As if the heat wasn’t enough.
An air quality advisory has been issued for Prince George due to high concentrations of fine particulate matter that are expected to persist until weather conditions change. Elevated pollution levels are expected or occurring, according to the Ministry of Environment & Climate Change Strategy
Exposure is particularly a concern for individuals with chronic conditions such as asthma, COPD, heart disease, and diabetes; respiratory infections such as COVID-19, pregnant women, infants, and older adults. Persons with chronic underlying medical conditions or acute infections should postpone or reduce strenuous exercise until the advisory is lifted. Where appropriate, maintain physical distancing. Anyone experiencing symptoms such as continuing eye or throat irritation, chest discomfort, shortness of breath, cough or wheezing, should follow the advice of their health care provider. Staying indoors helps to reduce particulate matter exposure.
Open burning restrictions are now in effect for Prince George until June 29 at 9 a.m. No new fires may be initiated and no additional material may be added to existing fires. For more information on burning restrictions, see the section below entitled Mandatory Emission Reduction Actions. The City of Prince George’s Clean Air Bylaw prohibits all open burning, including backyard burning, and land clearing burning. During air quality advisories, this bylaw also prohibits recreational fires, use of wood-burning appliances (except for sole wood burning heat users), and street sweeping activities (unless approved by an Authorized Person). Industry is required to follow permit requirements that are triggered during air quality advisories and are asked to reduce emissions wherever possible. Real-time air quality observations and information regarding the health effects of air pollution can be found at https://www2.gov.bc.ca/gov/content/environment/air-land-water/air.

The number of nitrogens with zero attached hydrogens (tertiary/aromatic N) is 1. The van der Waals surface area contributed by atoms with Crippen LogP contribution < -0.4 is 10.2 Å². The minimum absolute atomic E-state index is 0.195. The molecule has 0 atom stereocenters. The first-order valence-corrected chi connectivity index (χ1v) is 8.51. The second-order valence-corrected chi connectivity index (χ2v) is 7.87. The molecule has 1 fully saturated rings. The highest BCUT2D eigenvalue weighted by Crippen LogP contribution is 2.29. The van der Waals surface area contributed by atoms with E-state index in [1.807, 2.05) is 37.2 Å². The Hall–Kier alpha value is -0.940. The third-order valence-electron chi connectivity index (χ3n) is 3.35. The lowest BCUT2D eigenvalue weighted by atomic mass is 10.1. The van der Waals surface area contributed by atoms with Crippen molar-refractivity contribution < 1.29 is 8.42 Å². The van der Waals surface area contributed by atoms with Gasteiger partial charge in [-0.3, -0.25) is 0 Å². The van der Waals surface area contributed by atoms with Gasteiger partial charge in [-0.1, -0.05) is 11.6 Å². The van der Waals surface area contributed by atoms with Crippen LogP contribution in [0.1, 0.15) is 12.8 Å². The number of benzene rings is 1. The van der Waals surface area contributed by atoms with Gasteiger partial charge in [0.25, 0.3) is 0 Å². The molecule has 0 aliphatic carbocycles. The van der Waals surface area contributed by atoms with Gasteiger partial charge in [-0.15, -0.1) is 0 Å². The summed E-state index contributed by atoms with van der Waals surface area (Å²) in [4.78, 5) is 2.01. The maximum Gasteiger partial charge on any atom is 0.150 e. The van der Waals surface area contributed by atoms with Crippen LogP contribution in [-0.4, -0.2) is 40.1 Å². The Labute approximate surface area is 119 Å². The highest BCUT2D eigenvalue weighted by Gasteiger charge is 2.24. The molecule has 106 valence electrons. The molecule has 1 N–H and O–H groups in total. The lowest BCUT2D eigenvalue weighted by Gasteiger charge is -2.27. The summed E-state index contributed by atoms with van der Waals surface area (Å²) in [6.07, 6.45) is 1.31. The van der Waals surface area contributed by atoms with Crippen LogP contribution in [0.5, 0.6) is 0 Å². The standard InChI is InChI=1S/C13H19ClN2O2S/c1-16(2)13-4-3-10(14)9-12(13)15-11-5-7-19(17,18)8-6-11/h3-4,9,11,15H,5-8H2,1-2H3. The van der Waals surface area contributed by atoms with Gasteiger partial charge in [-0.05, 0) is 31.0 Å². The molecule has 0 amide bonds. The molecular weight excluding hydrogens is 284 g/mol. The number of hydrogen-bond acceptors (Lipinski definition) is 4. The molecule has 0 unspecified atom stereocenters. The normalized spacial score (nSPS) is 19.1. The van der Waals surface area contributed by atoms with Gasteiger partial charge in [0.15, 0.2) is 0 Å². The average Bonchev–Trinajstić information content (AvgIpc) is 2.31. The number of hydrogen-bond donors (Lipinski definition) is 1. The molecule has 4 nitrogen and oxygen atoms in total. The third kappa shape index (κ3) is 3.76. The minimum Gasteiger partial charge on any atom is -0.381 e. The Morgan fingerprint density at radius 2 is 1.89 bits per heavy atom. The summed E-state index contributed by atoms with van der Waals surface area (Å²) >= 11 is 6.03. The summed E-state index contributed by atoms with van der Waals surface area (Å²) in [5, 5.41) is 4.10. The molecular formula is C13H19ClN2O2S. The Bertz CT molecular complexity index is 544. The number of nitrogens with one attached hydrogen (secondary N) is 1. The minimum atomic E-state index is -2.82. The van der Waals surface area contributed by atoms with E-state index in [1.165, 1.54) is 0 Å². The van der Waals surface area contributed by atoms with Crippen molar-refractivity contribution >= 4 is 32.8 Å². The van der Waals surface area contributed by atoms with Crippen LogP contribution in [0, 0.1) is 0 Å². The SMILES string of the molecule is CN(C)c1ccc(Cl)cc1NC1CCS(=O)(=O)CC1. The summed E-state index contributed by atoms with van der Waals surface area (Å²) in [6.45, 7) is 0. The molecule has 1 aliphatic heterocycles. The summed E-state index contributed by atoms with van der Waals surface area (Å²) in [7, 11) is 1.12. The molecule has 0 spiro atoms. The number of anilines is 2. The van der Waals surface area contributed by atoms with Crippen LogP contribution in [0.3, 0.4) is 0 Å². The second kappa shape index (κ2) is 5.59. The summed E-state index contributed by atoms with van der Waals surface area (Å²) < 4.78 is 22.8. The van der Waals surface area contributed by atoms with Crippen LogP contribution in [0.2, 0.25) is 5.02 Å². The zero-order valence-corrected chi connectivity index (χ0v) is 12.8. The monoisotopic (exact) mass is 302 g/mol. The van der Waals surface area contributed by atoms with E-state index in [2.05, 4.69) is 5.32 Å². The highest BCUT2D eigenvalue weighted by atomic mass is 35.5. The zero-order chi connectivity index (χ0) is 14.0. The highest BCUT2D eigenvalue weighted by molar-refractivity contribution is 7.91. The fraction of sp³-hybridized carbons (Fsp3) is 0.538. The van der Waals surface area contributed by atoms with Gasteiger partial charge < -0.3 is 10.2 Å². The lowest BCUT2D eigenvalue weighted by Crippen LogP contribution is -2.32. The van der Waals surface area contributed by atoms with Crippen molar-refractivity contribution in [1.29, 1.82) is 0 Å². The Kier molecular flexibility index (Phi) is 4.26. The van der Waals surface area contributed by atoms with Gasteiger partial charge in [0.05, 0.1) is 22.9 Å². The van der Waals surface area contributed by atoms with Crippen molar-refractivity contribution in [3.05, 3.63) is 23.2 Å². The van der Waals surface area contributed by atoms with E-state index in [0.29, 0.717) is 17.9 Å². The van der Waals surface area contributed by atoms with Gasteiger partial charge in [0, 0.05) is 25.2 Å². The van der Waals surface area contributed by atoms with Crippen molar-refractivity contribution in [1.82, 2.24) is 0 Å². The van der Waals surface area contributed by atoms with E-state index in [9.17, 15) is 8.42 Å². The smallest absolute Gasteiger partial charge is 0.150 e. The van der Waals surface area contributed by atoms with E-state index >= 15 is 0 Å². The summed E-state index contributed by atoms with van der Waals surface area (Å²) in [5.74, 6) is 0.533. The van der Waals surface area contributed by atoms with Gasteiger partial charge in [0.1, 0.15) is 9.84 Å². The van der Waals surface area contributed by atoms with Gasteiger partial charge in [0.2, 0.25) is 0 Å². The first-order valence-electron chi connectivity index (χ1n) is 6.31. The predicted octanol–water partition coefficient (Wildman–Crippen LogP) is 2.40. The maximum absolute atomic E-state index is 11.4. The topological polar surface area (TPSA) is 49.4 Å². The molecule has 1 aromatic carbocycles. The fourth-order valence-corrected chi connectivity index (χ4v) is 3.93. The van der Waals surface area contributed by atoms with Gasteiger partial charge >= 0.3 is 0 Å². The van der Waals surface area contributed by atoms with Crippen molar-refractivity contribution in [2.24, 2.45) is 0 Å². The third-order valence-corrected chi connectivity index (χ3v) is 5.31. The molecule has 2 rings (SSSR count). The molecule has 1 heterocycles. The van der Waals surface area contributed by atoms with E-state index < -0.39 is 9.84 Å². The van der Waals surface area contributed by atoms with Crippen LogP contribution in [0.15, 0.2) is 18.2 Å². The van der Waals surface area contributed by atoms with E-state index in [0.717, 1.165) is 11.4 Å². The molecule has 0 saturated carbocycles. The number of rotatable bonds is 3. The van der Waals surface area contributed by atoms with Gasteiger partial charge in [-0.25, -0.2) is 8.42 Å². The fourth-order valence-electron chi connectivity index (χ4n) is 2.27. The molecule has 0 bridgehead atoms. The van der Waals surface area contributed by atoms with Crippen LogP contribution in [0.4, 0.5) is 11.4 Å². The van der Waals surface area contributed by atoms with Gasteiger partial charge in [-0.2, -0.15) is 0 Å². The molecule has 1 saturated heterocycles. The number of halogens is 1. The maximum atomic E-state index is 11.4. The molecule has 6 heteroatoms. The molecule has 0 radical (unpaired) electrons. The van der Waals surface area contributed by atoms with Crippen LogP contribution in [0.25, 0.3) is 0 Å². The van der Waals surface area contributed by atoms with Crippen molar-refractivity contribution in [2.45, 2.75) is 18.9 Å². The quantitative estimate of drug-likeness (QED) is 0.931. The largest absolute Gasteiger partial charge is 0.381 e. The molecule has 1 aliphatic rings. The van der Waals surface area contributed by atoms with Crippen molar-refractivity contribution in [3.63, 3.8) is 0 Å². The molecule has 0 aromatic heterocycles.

If you or those in your care are exposed to wildfire smoke, consider taking extra precautions to reduce your exposure. Wildfire smoke is a constantly-changing mixture of particles and gasses which includes many chemicals that can harm your health. For more details, please consult www.canada.ca/en/environment-climate-change/services/air-quality-health-index/wildfire-smoke.html.
For more information on current air quality, visit www2.gov.bc.ca/gov/content/environment/air-land-water/air.
Visit www.airhealth.ca for information on how to reduce your health risk and your personal contribution to pollution levels, as well as for current and forecast AQHI values.